We all know that holidays can be tough for people dealing with infertility. We brace ourselves for getting attacked from all sides: Family, friends, coworkers… Even though it’s almost always unintentional, everybody throws their kids in your face with great enthusiasm: They’ll tell you what they’re buying the kids for Christmas or Hanukkah. They’ll ask your opinion on what to buy them. They’ll take the adorable items out of the bag and show them to you. They’ll scroll through the photos on their phone and narrate every single one: “This is their first Christmas.” “This is the first Christmas that they understood what was going on.” “This is the first Hanukkah where they didn’t put the dreidel in their mouth. It’s the first Hanukkah we didn’t have to do The Heimlich Maneuver.” But for me, over the many years before, during and after my bout with infertility and IVF, the worst torture is the one that comes in the mail. Has anyway ever sent you an “Our Year-in-Review” card?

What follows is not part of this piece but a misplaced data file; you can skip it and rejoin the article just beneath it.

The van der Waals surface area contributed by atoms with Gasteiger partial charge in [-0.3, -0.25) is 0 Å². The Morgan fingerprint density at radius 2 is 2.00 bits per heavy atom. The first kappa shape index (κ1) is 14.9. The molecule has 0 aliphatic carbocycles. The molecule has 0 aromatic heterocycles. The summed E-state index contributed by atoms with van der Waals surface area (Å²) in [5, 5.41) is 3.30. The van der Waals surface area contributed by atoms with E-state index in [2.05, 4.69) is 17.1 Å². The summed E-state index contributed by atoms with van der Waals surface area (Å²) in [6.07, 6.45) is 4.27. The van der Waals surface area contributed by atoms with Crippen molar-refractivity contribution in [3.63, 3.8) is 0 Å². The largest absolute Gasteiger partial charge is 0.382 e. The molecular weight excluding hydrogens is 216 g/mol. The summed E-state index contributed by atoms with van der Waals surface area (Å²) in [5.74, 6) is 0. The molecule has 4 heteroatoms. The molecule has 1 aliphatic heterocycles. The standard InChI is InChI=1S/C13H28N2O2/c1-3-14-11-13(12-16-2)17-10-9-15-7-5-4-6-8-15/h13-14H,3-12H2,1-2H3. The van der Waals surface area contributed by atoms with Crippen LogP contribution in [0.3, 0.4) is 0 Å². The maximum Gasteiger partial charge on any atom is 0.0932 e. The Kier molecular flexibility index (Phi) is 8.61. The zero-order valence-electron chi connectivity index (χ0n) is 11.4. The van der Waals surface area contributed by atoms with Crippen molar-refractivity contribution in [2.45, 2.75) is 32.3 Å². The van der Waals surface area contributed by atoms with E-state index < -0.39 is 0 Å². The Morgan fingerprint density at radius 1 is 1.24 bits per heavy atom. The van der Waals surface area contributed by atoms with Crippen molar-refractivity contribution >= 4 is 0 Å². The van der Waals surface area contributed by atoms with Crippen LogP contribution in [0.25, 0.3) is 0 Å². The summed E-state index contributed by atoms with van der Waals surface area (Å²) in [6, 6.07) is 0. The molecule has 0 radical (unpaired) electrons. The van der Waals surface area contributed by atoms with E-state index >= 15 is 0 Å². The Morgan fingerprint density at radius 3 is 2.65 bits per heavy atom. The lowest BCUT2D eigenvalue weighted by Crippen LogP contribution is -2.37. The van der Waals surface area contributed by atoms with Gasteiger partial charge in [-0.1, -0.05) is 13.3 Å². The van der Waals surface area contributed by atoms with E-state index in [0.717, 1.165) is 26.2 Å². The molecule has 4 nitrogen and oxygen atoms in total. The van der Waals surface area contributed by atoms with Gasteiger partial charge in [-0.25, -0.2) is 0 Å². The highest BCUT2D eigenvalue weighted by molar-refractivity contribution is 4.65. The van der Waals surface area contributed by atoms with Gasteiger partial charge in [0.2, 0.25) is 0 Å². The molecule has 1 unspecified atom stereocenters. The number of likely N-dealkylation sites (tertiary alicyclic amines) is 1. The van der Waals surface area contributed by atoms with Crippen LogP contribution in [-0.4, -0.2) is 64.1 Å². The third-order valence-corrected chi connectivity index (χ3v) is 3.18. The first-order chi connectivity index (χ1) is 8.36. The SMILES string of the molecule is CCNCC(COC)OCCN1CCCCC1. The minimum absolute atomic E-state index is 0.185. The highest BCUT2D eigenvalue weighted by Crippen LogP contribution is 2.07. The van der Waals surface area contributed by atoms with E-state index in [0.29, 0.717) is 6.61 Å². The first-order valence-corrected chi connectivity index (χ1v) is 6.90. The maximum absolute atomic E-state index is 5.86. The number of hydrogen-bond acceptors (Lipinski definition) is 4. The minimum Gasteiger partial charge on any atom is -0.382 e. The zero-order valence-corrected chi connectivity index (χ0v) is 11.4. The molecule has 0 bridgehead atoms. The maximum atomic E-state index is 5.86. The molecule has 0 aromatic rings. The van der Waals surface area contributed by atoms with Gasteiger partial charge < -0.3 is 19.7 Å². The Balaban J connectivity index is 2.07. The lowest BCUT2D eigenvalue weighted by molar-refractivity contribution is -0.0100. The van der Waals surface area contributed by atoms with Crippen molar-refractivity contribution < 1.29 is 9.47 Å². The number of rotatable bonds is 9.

So you think you dread the holidays this year because you’re dealing with infertility? How about before you were dealing with infertility? I truly believe that many many people- those with normally functioning reproductive systems included- either dread or at least would rather not go to these family soirees and there’s one main reason: Expectations: Either we fear that our holiday gatherings won’t live up to what we expect. Or, even worse: They will.
“My Co-Workers are like Family”